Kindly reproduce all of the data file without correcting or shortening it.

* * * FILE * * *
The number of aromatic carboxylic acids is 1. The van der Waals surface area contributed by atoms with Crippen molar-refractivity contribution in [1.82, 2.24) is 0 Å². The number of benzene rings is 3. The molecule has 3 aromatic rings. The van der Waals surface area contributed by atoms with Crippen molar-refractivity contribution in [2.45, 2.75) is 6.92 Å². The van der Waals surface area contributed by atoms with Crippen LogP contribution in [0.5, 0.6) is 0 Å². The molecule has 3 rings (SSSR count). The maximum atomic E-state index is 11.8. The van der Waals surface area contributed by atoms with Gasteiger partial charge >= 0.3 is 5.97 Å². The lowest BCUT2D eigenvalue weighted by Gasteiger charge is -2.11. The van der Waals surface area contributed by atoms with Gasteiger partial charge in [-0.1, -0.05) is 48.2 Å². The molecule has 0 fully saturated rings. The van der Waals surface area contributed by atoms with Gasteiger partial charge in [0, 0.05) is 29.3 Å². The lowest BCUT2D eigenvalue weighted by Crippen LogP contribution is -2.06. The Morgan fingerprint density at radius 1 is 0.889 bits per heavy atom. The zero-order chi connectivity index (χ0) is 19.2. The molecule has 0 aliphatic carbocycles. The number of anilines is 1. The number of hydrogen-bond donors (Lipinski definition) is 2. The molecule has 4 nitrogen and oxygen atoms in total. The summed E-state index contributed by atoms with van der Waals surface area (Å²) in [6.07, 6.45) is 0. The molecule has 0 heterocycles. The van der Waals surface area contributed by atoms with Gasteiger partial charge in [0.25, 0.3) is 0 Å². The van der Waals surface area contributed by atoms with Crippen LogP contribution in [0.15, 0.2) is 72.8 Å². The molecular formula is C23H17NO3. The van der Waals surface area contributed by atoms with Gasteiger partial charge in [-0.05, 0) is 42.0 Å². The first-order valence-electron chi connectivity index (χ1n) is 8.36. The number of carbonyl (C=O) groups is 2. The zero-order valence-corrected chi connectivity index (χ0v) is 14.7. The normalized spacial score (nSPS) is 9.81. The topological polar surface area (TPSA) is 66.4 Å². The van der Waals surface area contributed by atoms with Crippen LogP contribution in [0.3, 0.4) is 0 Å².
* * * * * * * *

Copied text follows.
The number of aromatic carboxylic acids is 1. The van der Waals surface area contributed by atoms with Crippen molar-refractivity contribution in [1.82, 2.24) is 0 Å². The number of benzene rings is 3. The molecule has 3 aromatic rings. The van der Waals surface area contributed by atoms with Crippen molar-refractivity contribution in [2.45, 2.75) is 6.92 Å². The van der Waals surface area contributed by atoms with Crippen LogP contribution in [0.5, 0.6) is 0 Å². The molecule has 3 rings (SSSR count). The maximum atomic E-state index is 11.8. The van der Waals surface area contributed by atoms with Gasteiger partial charge >= 0.3 is 5.97 Å². The lowest BCUT2D eigenvalue weighted by Gasteiger charge is -2.11. The van der Waals surface area contributed by atoms with Gasteiger partial charge in [-0.1, -0.05) is 48.2 Å². The molecule has 0 fully saturated rings. The van der Waals surface area contributed by atoms with Gasteiger partial charge in [0, 0.05) is 29.3 Å². The lowest BCUT2D eigenvalue weighted by Crippen LogP contribution is -2.06. The Morgan fingerprint density at radius 1 is 0.889 bits per heavy atom. The zero-order chi connectivity index (χ0) is 19.2. The molecule has 0 aliphatic carbocycles. The number of anilines is 1. The number of hydrogen-bond donors (Lipinski definition) is 2. The molecule has 4 nitrogen and oxygen atoms in total. The summed E-state index contributed by atoms with van der Waals surface area (Å²) in [6.07, 6.45) is 0. The molecule has 0 heterocycles. The van der Waals surface area contributed by atoms with Gasteiger partial charge in [0.25, 0.3) is 0 Å². The van der Waals surface area contributed by atoms with Crippen LogP contribution in [0.15, 0.2) is 72.8 Å². The molecular formula is C23H17NO3. The van der Waals surface area contributed by atoms with Gasteiger partial charge in [-0.05, 0) is 42.0 Å². The first-order valence-electron chi connectivity index (χ1n) is 8.36. The number of carbonyl (C=O) groups is 2. The zero-order valence-corrected chi connectivity index (χ0v) is 14.7. The normalized spacial score (nSPS) is 9.81. The topological polar surface area (TPSA) is 66.4 Å². The van der Waals surface area contributed by atoms with Crippen LogP contribution in [0.3, 0.4) is 0 Å².